Time to check the air con

Time to check the air con

As the weather starts to heat up – dramatically it seems for parts of  Eastern Australia, it is time to talk air conditioning.

In the not too distant past, air conditioning was seen as a luxury in many homes; even in the tropical north.  Developments in technology coupled with dramatically reduced manufacturing costs have turn the ‘nice to have’ into a ‘must have’.

Landlords, it is no good saying that ‘we all grew up without air conditioning’.  Tenants don’t care.  They want the ability to cool (and to heat) the property. And they expect you to provide it.

So with that established, let’s look at repairs and maintenance and who is responsible.


If the air conditioning was in good working order at the start of the tenancy, it must be repaired if it breaks down.  In fact some states include air conditioning in the list of emergency repairs.  The landlord is responsible for the cost of the repairs if the cause is a fault, old age or perhaps storm damage.  The tenant is responsible for the repairs if they have caused the problem.

Always get a report from the technician stating the cause.  You will need this if the tenant needs to reimburse you.


With many air conditioning systems, there is simple ongoing maintenance and then there is a full service.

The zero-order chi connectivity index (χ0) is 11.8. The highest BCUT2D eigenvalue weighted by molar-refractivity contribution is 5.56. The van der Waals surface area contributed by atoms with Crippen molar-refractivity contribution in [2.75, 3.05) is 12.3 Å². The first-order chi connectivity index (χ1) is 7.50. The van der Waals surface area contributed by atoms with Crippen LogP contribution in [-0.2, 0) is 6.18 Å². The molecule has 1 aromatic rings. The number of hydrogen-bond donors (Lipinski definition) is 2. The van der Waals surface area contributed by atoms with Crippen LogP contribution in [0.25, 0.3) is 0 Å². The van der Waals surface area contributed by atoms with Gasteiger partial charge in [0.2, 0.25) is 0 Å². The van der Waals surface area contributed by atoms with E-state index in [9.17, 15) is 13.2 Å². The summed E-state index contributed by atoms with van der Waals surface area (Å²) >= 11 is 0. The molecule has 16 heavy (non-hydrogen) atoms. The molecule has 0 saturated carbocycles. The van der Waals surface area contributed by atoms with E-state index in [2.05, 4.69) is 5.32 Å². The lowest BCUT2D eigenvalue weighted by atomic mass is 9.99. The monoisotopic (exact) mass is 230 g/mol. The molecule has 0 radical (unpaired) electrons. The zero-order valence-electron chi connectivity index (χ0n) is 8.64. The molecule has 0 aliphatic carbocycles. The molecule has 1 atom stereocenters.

The simple maintenance usually consists of removing and cleaning the filters, and vacuuming dust from vents.  This can be done by the tenant, but it is best either done by the landlord or a service provider.  Honest Broker never likes the thought of requiring a tenant to climb a ladder to conduct any maintenance.  You can either co-ordinate this job with a routine inspection, or access the property on the basis of repairs and maintenance.  If nothing else, it gives you an opportunity to check on your investment.

A full service should be conducted in accordance with the manufacturer’s guidelines.  Typically that is once a year.

During this service the technician should:

– Check for correct amount of refrigerant
– Test for refrigerant leaks using a leak detector
– Capture any refrigerant that must be evacuated from the system, instead of illegally releasing it to the atmosphere
– Check for and seal duct leakage in central systems
– Measure airflow through the evaporator coil
– Verify the correct electric control sequence and make sure that the heating system and cooling system cannot operate simultaneously
– Inspect electric terminals, clean and tighten connections, and apply a non-conductive coating if necessary
– Oil motors and check belts for tightness and wear
– Check the accuracy of the thermostat.

You will attract tenants with an air conditioned property – especially if it is air conditioned throughout.  Don’t shorten the life of this outlay by neglecting maintenance.

Read these related posts:

Emergency repairs

Things tenants will pay more for



Diane Bukowski

When I first started my company eezirent I wrote a small online newsletter for private landlords in Australia. It explored the common problems landlords encounter when self-managing. This simple publication has now grown into Honest Broker.

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